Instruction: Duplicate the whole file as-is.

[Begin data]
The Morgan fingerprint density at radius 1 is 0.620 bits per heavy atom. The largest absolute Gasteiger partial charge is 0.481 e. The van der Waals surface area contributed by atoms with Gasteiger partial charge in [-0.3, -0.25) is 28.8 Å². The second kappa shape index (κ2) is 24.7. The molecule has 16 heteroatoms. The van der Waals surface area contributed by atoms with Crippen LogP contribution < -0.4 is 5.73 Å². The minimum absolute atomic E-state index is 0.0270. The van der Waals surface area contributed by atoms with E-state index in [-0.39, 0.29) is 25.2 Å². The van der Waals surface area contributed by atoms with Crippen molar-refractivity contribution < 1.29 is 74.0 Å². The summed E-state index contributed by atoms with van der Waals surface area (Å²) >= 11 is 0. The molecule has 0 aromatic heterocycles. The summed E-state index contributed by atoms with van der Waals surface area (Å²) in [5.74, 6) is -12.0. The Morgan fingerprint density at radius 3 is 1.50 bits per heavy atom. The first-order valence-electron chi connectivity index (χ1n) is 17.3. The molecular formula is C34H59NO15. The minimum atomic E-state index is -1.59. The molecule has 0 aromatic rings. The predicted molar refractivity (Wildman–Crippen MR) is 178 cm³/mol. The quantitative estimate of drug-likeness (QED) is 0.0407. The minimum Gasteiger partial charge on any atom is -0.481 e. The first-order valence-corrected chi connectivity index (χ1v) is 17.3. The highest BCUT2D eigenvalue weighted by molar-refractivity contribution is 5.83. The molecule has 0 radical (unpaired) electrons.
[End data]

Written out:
The Morgan fingerprint density at radius 1 is 0.620 bits per heavy atom. The largest absolute Gasteiger partial charge is 0.481 e. The van der Waals surface area contributed by atoms with Gasteiger partial charge in [-0.3, -0.25) is 28.8 Å². The second kappa shape index (κ2) is 24.7. The molecule has 16 heteroatoms. The van der Waals surface area contributed by atoms with Crippen LogP contribution < -0.4 is 5.73 Å². The minimum absolute atomic E-state index is 0.0270. The van der Waals surface area contributed by atoms with E-state index in [-0.39, 0.29) is 25.2 Å². The van der Waals surface area contributed by atoms with Crippen molar-refractivity contribution < 1.29 is 74.0 Å². The summed E-state index contributed by atoms with van der Waals surface area (Å²) >= 11 is 0. The molecule has 0 aromatic heterocycles. The summed E-state index contributed by atoms with van der Waals surface area (Å²) in [5.74, 6) is -12.0. The Morgan fingerprint density at radius 3 is 1.50 bits per heavy atom. The first-order valence-electron chi connectivity index (χ1n) is 17.3. The molecular formula is C34H59NO15. The minimum atomic E-state index is -1.59. The molecule has 0 aromatic rings. The predicted molar refractivity (Wildman–Crippen MR) is 178 cm³/mol. The quantitative estimate of drug-likeness (QED) is 0.0407. The minimum Gasteiger partial charge on any atom is -0.481 e. The first-order valence-corrected chi connectivity index (χ1v) is 17.3. The highest BCUT2D eigenvalue weighted by molar-refractivity contribution is 5.83. The molecule has 0 radical (unpaired) electrons.